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Atmospheric Chemistry and Physics An interactive open-access journal of the European Geosciences Union
Atmos. Chem. Phys., 5, 3233-3250, 2005
© Author(s) 2005. This work is licensed under the
Creative Commons Attribution-NonCommercial-ShareAlike 2.5 License.
06 Dec 2005
A global off-line model of size-resolved aerosol microphysics: II. Identification of key uncertainties
D. V. Spracklen, K. J. Pringle, K. S. Carslaw, M. P. Chipperfield, and G. W. Mann
Institute for Atmospheric Science, School of Earth and Environment, University of Leeds, UK

Abstract. We use the new GLOMAP model of global aerosol microphysics to investigate the sensitivity of modelled sulfate and sea salt aerosol properties to uncertainties in the driving microphysical processes and compare these uncertainties with those associated with aerosol and precursor gas emissions. Overall, we conclude that uncertainties in microphysical processes have a larger effect on global sulfate and sea salt derived condensation nuclei (CN) and cloud condensation nuclei (CCN) concentrations than uncertainties in present-day sulfur emissions. Our simulations suggest that uncertainties in predicted sulfate and sea salt CCN abundances due to poorly constrained microphysical processes are likely to be of a similar magnitude to long-term changes in sulfate and sea salt CCN due to changes in anthropogenic emissions. A microphysical treatment of the global sulfate aerosol allows the uncertainty in climate-relevant aerosol properties to be attributed to specific processes in a way that has not been possible with simpler aerosol schemes. In particular we conclude that: (1) changes in the binary H2SO4-H2O nucleation rate and condensation rate of gaseous H2SO4 cause a shift in the vertical location of the upper tropospheric CN layer by as much as 3 km, while the shape of the CN profile is essentially pre-served (2) uncertainties in the binary H2SO4-H2O nucleation rate have a relatively insignificant effect on marine boundary layer (MBL) aerosol properties; (3) emitting a fraction of anthropogenic SO2 as particulates (to represent production of sulfate particles in power plant plumes below the scale of the model grid (which is of the order of 300 km)) has the potential to change the global mean MBL sulfate-derived CN concentrations by up to 72%, and changes of up to a factor 20 can occur in polluted continental regions; (4) predicted global mean MBL sulfate and sea salt CCN concentrations change by 10 to 60% when several microphysical processes are changed within reasonable uncertainty ranges; (5) sulfate and sea salt derived CCN concentrations are particularly sensitive to primary particle emissions, with global mean MBL sulfate and sea salt CCN changing by up to 27% and local concentrations over continental regions changing by more than 100% when the percentage of anthropogenic SO2 emitted as particulates is changed from 0 to 5%; (6) large changes in sea spray flux have insignificant effects on global sulfate aerosol except when the mass accommodation coefficient of sulfuric acid on the salt particles is set unrealistically low.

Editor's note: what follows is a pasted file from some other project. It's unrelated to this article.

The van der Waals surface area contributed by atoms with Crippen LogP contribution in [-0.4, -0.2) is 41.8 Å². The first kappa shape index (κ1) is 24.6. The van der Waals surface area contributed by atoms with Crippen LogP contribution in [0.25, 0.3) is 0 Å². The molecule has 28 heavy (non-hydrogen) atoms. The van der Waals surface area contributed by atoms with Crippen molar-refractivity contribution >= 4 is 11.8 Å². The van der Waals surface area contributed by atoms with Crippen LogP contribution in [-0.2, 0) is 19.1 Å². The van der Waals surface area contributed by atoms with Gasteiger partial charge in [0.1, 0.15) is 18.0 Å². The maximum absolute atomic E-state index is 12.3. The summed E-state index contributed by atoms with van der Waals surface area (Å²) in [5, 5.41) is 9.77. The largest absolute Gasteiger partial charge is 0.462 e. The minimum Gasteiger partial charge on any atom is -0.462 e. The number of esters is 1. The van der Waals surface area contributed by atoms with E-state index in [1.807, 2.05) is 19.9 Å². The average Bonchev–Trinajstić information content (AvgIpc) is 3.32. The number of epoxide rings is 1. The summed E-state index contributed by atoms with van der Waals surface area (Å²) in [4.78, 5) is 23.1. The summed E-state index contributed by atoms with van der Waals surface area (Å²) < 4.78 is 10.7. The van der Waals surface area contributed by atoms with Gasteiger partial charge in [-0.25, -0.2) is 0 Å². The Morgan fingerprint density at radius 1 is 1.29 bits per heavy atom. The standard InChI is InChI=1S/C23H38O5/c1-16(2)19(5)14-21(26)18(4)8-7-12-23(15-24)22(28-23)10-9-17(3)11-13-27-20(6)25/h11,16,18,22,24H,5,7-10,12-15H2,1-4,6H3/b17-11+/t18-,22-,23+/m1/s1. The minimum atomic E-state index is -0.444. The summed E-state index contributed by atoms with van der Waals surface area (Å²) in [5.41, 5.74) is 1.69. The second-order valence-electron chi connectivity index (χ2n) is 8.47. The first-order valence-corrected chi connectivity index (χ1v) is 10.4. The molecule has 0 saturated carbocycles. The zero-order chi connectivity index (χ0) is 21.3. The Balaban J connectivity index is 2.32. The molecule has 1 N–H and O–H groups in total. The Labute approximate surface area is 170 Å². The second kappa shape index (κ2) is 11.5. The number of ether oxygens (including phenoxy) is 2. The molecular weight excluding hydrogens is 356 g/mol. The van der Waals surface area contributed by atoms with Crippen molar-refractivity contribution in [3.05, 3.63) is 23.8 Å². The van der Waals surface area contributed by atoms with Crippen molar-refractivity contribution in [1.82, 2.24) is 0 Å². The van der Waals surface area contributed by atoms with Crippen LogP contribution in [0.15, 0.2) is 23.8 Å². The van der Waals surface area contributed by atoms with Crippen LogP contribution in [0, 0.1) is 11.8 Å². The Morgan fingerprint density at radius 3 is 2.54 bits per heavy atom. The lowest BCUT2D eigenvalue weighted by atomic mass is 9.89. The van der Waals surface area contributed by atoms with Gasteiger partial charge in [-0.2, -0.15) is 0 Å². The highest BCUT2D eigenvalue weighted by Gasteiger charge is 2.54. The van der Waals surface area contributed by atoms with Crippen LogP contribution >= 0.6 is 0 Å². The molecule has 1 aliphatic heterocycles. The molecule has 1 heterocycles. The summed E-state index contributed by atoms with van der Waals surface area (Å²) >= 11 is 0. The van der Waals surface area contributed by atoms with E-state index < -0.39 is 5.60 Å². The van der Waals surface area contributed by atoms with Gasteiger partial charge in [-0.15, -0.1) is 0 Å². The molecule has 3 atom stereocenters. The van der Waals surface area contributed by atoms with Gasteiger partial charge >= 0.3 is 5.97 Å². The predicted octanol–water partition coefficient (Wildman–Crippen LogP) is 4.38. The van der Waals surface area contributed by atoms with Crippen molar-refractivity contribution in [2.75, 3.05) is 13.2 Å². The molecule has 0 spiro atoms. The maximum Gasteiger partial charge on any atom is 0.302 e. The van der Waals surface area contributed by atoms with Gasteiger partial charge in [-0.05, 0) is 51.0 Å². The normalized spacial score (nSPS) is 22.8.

Citation: Spracklen, D. V., Pringle, K. J., Carslaw, K. S., Chipperfield, M. P., and Mann, G. W.: A global off-line model of size-resolved aerosol microphysics: II. Identification of key uncertainties, Atmos. Chem. Phys., 5, 3233-3250, doi:10.5194/acp-5-3233-2005, 2005.
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